meaningful difference to the artist.

Alex / caller#6

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Re: Should "vol." always be expanded? -- intent?

lixobix
In reply to this post by Alexander VanValin
caller#6-2 wrote
On 08/24/2014 12:25 PM, lixobix wrote:
> And the release itself is generally the strongest evidence of artistic
> intent anyway.

That's not my understanding of "artist intent". I mean, yes, it's a
source to consider if you're trying to prove artist intent, but I don't
think it's sufficient. If it is, then we should just say "enter
everything as on cover".

[...]

IMO, for something to be "artist intent", it needs to be in some way a
meaningful difference to the artist.
So why don't we say "enter everything as on cover"? I agree that capitalisation should generally be corrected, as the effect of capitalisation and font choice etc. don't transfer well into a standardised text database. Obvious, non-stylistic, errors should be corrected. But I see no reason why everything else should not be entered verbatim. After all, we now have recordings, which comply with MBs own formatting rules, so why do we have to change what is written on the release when adding releases / tracks to comply to our own standard? I expect many users would expect to see the release titles in MB written as on the media they own.

In relation to artistic intent, I see your point, but surely the release itself is always a refutable presumption of artistic intent. Your approach that the titling choices must make a "meaningful difference to the artist" goes in the opposite direction: you presume that the choices are wrong unless the artist has somehow confirmed that they are correct. According to that approach, we at MB have the authority to correct "errors" that were make by people actually involved with the release, simply because the artist has not made it clear whether such "errors" were intentional or not. I don't see why we take it upon ourselves to do this, nor the benefit.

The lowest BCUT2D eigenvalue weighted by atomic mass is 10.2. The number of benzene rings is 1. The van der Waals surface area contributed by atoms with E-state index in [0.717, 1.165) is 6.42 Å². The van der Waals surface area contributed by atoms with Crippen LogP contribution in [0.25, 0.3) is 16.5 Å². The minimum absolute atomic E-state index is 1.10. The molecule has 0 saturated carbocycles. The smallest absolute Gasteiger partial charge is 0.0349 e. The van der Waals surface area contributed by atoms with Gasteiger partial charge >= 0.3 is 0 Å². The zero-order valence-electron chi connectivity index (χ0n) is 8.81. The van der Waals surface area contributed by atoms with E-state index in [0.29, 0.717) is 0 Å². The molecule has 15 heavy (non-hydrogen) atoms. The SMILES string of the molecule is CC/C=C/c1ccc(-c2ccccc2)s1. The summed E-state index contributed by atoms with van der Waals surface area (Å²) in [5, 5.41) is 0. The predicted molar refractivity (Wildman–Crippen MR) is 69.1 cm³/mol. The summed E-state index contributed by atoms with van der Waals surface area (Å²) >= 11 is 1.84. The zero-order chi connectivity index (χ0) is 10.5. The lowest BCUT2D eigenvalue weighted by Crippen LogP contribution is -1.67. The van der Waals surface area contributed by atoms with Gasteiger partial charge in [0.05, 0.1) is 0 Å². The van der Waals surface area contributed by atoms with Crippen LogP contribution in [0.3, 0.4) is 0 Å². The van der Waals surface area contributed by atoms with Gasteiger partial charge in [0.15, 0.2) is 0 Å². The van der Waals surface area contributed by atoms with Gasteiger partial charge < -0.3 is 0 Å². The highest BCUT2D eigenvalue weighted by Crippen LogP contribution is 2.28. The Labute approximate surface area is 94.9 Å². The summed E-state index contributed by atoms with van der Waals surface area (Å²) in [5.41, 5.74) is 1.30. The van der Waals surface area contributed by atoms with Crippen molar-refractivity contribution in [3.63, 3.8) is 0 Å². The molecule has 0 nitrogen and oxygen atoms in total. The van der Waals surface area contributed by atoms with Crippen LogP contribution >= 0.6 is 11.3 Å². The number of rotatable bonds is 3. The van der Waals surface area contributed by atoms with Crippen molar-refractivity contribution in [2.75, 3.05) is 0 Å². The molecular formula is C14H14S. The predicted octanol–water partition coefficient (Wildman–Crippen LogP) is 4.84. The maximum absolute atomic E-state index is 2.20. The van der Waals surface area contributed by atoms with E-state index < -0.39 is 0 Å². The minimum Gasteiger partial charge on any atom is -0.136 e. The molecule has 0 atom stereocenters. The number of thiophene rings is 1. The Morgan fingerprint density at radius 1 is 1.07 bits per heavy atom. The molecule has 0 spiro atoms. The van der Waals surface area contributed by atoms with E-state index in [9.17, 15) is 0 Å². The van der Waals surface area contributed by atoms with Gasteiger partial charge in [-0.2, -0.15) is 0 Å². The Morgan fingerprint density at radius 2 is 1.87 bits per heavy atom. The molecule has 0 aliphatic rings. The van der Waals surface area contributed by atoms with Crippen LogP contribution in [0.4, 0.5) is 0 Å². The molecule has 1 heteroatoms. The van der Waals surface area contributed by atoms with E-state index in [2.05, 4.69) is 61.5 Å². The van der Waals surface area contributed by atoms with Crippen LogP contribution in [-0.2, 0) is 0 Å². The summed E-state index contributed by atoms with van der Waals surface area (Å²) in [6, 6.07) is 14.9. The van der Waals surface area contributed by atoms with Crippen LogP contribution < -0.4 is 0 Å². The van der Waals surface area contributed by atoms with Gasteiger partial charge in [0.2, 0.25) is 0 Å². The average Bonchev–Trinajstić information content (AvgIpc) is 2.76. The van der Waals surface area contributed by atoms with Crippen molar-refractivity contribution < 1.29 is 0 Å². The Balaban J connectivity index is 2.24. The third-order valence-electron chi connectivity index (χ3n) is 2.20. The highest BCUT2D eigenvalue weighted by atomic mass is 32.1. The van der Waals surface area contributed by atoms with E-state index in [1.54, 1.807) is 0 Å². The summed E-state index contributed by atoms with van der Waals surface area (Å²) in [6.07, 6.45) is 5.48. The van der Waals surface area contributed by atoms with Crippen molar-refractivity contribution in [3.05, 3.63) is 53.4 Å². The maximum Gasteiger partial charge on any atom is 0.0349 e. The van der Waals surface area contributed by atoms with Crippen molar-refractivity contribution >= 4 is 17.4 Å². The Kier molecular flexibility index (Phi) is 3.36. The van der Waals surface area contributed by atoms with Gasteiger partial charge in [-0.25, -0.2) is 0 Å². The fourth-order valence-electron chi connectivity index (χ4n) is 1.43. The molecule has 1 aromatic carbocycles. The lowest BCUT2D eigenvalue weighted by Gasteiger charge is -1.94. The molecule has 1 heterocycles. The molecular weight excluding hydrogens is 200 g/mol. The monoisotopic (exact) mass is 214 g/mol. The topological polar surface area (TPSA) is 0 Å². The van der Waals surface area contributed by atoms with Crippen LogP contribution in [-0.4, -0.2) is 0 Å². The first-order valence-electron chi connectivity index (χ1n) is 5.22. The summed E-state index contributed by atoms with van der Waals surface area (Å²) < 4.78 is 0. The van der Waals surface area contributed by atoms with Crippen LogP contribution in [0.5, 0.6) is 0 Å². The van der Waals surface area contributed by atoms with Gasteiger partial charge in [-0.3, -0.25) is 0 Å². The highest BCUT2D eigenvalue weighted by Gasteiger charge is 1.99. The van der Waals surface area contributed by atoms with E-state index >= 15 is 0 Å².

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Re: Should "vol." always be expanded? -- intent?

tommycrock


On 26 Aug 2014 19:52, "lixobix" <[hidden email]> wrote:
>
> caller#6-2 wrote
> > On 08/24/2014 12:25 PM, lixobix wrote:
> >> And the release itself is generally the strongest evidence of artistic
> >> intent anyway.
> >
> > That's not my understanding of "artist intent". I mean, yes, it's a
> > source to consider if you're trying to prove artist intent, but I don't
> > think it's sufficient. If it is, then we should just say "enter
> > everything as on cover".
> >
> > [...]
> >
> > IMO, for something to be "artist intent", it needs to be in some way a
> > meaningful difference to the artist.
>
> (snip)
>
> In relation to artistic intent, I see your point, but surely the release
> itself is always a refutable presumption of artistic intent. Your approach
> that the titling choices must make a "meaningful difference to the artist"
> goes in the opposite direction: you presume that the choices are wrong
> unless the artist has somehow confirmed that they are correct.